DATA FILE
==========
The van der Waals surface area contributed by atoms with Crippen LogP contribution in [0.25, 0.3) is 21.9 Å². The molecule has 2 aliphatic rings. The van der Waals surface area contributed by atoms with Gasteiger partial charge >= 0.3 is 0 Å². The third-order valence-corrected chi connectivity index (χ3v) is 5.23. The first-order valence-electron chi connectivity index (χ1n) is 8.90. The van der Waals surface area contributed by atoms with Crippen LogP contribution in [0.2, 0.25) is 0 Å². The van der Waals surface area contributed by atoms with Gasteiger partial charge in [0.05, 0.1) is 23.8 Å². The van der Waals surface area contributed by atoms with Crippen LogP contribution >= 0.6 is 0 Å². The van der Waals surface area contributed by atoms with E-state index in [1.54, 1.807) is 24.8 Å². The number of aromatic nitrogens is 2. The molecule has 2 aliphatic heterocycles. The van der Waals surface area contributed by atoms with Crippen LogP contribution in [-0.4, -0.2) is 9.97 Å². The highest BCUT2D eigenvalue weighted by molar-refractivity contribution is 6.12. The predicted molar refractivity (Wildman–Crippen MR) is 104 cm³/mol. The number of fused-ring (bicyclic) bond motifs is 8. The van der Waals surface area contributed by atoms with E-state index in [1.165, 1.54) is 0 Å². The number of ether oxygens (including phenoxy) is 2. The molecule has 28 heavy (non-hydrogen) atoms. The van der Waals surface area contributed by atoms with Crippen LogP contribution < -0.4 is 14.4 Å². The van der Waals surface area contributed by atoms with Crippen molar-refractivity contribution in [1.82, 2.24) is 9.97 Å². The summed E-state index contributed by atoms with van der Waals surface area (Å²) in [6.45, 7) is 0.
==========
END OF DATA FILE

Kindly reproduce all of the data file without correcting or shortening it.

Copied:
The van der Waals surface area contributed by atoms with Crippen LogP contribution in [0.25, 0.3) is 21.9 Å². The molecule has 2 aliphatic rings. The van der Waals surface area contributed by atoms with Gasteiger partial charge >= 0.3 is 0 Å². The third-order valence-corrected chi connectivity index (χ3v) is 5.23. The first-order valence-electron chi connectivity index (χ1n) is 8.90. The van der Waals surface area contributed by atoms with Crippen LogP contribution in [0.2, 0.25) is 0 Å². The van der Waals surface area contributed by atoms with Gasteiger partial charge in [0.05, 0.1) is 23.8 Å². The van der Waals surface area contributed by atoms with Crippen LogP contribution >= 0.6 is 0 Å². The van der Waals surface area contributed by atoms with E-state index in [1.54, 1.807) is 24.8 Å². The number of aromatic nitrogens is 2. The molecule has 2 aliphatic heterocycles. The van der Waals surface area contributed by atoms with Crippen LogP contribution in [-0.4, -0.2) is 9.97 Å². The highest BCUT2D eigenvalue weighted by molar-refractivity contribution is 6.12. The predicted molar refractivity (Wildman–Crippen MR) is 104 cm³/mol. The number of fused-ring (bicyclic) bond motifs is 8. The van der Waals surface area contributed by atoms with E-state index in [1.165, 1.54) is 0 Å². The number of ether oxygens (including phenoxy) is 2. The molecule has 28 heavy (non-hydrogen) atoms. The van der Waals surface area contributed by atoms with Crippen LogP contribution < -0.4 is 14.4 Å². The van der Waals surface area contributed by atoms with Crippen molar-refractivity contribution in [1.82, 2.24) is 9.97 Å². The summed E-state index contributed by atoms with van der Waals surface area (Å²) in [6.45, 7) is 0.